Maybach Music’s Gunplay Gives G-Unit A Pass, “I Don’t Like Tainting My Brand W/ Some Dead Carcasses” [Audio]

Maybach Music’s Gunplay Gives G-Unit A Pass, “I Don’t Like Tainting My Brand W/ Some Dead Carcasses” [Audio]

Maybach Music Group’s Gunplay has updated fans on where he stands with rap foes G-Unit after engaging in a hip-hop beef with the controversial crew in 2009.

Despite dropping past diss tracks toward the Unit, Gunplay said he is no longer consumed with the beef.

“Listen, let me tell you something dog,” Gunplay told radio personality EI8HT. “I don’t like tainting my brand with some dead carcasses. I don’t even do that. You feel me? It’s all about ‘Rollin’.’ It’s all about the single with Waka Flocka [Flame] that’s killing the streets right now. I ain’t even gonna taint my brand talking about some stale breads. It’s going down, [Rick Ross’] Self Made out today. Y’all go pick that up. Careers are still booming…All that couple years ago sh*t don’t matter now. I’m living in the now.” (“Street Disciplez Radio”)

In March, Rick Ross explained why he entertained a rap battle with the Unit’s 50 Cent.

“N*ggas gotta study history. The mob bosses always get whacked at the end. Sometimes by someone of lesser value, of lesser importance, you feel me? So, on that note, you gotta understand there’s always n*ggas that’s willing to make that sacrifice on some real sh*t. When you really step out there, and you want to get into some sh*t, you’ve got to be on your A-game. My goal is to deliver hit records. But don’t get it mistaken, we are the muscle–we are the muscle.” (RESPECT)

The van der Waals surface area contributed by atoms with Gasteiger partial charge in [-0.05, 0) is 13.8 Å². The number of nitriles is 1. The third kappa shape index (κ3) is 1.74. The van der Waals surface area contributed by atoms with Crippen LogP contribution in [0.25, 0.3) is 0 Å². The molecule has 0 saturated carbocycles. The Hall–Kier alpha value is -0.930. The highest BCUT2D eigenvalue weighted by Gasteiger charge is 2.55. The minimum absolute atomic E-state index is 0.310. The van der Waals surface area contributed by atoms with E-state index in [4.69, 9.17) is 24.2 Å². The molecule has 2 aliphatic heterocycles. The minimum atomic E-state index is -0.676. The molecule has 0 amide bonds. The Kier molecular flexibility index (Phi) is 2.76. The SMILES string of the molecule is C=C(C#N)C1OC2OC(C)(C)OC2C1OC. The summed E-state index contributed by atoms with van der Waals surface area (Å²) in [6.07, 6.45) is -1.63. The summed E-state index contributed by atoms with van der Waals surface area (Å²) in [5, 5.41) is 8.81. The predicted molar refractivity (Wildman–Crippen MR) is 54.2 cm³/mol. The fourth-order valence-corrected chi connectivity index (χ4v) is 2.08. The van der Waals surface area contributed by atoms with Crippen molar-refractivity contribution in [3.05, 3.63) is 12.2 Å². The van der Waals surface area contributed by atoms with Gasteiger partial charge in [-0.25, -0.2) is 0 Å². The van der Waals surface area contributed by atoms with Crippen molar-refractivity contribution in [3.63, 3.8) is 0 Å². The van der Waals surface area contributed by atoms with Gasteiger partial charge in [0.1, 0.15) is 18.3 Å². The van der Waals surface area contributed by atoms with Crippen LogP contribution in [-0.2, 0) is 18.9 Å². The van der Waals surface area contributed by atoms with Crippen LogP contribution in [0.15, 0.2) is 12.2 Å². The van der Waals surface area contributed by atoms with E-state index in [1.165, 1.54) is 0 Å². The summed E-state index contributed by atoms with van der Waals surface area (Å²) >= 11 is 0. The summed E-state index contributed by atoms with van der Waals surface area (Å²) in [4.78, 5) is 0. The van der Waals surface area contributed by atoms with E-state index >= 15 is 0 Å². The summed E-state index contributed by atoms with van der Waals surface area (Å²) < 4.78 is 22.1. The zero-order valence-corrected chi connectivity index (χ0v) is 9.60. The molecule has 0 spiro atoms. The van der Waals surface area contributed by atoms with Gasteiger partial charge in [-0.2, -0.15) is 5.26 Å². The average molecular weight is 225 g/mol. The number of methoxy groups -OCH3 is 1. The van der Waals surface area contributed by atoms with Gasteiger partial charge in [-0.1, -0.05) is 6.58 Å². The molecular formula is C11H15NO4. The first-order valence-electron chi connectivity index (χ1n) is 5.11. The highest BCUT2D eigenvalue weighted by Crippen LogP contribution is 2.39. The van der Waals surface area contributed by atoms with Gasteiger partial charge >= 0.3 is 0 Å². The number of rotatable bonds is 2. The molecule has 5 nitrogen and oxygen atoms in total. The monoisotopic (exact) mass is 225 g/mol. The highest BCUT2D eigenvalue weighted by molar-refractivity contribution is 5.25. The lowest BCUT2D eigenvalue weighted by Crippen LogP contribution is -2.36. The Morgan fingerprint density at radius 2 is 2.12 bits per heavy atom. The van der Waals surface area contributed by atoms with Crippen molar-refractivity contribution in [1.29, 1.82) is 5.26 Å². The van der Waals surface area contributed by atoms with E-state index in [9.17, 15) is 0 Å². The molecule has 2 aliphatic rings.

Last summer, Ross spoke on moving past his issues with 50.

“That’s the beauty of art,” Ross told us. “You can take it and channel it any way you want to. Of course, I realize I put a lot of pollution out there as well that I wouldn’t this year. That was a part of me learning. I’ll forever be attracted to some form orfashion of war. I feel it’s competitive but at the same time, I’m focused on my numbers. I’m focused on my business. I’m focused on my brand. I wanna see other things blossom around me, versus back-and-forth with nothing. For the most part, I feel when you prioritize your business, that’s the result — that’s the advice I’ve been given for so long. I’m trying it out.” (MTV)

A month prior, 50 said he never reached out to form a truce with Ross.

“I never had a conversation with him. My focus shifted during that record. A lot of times, earlier in my career, I was competing with artists because that was what I loved about hip-hop: The idea that battling someone was necessary to defend your spot and you had to take on all challengers — so I did that constantly. No one thinks that way now and everyone looks at me like I’m the Broad Street Bully. The younger kids coming up missed that time frame, and even the conscious rap is gone too. The stuff that Common Sense and Talib Kweli and Mos Def were rhyming about. What was socially conscious and responsible about the music has been replaced by hipster kids in skinny jeans and mohawks. Of course, that’s always been around, but it was usually confined to the Village. Artists have always had the opportunity to influence the culture, but now it’s the other way around: They’re trying to look like their audience to attract their audience. Now you can’t tell the difference between a Led Zeppelin fan and a hip-hop fan.” (Los Angeles Times)

Rick Ross initiated a beef with 50 Cent in early 2009 after dropping his Deeper Than Rap single, “Mafia Music,” calling out the G-Unit rapper.

Check out Gunplay’s interview below:

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